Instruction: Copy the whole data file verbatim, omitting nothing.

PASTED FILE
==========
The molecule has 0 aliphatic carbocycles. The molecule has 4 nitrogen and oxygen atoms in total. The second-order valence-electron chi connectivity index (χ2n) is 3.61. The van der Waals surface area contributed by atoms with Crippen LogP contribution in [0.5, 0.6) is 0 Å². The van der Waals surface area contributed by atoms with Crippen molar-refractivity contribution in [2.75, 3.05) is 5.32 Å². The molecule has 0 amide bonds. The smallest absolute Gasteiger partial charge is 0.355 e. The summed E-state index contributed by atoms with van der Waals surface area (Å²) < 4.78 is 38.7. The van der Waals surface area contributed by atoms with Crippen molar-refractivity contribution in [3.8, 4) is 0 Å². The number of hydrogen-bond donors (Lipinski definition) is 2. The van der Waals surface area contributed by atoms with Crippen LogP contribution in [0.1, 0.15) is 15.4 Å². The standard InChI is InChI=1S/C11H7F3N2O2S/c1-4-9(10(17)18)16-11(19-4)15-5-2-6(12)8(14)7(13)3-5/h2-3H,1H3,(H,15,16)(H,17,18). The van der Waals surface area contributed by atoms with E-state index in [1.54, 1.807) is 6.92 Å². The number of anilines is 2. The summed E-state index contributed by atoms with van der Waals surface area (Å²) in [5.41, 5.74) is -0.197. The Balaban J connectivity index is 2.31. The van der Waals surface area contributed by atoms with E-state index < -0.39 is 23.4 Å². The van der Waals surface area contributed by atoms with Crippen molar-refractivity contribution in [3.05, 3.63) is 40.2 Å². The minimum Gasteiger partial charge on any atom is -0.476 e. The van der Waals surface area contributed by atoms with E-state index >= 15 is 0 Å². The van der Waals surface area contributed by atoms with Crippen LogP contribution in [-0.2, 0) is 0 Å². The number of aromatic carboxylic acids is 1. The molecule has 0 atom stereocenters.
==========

The molecule has 0 aliphatic carbocycles. The molecule has 4 nitrogen and oxygen atoms in total. The second-order valence-electron chi connectivity index (χ2n) is 3.61. The van der Waals surface area contributed by atoms with Crippen LogP contribution in [0.5, 0.6) is 0 Å². The van der Waals surface area contributed by atoms with Crippen molar-refractivity contribution in [2.75, 3.05) is 5.32 Å². The molecule has 0 amide bonds. The smallest absolute Gasteiger partial charge is 0.355 e. The summed E-state index contributed by atoms with van der Waals surface area (Å²) < 4.78 is 38.7. The van der Waals surface area contributed by atoms with Crippen molar-refractivity contribution in [3.8, 4) is 0 Å². The number of hydrogen-bond donors (Lipinski definition) is 2. The van der Waals surface area contributed by atoms with Crippen LogP contribution in [0.1, 0.15) is 15.4 Å². The standard InChI is InChI=1S/C11H7F3N2O2S/c1-4-9(10(17)18)16-11(19-4)15-5-2-6(12)8(14)7(13)3-5/h2-3H,1H3,(H,15,16)(H,17,18). The van der Waals surface area contributed by atoms with E-state index in [1.54, 1.807) is 6.92 Å². The number of anilines is 2. The summed E-state index contributed by atoms with van der Waals surface area (Å²) in [5.41, 5.74) is -0.197. The Balaban J connectivity index is 2.31. The van der Waals surface area contributed by atoms with E-state index < -0.39 is 23.4 Å². The van der Waals surface area contributed by atoms with Crippen molar-refractivity contribution in [3.05, 3.63) is 40.2 Å². The minimum Gasteiger partial charge on any atom is -0.476 e. The van der Waals surface area contributed by atoms with E-state index >= 15 is 0 Å². The van der Waals surface area contributed by atoms with Crippen LogP contribution in [-0.2, 0) is 0 Å². The number of aromatic carboxylic acids is 1. The molecule has 0 atom stereocenters.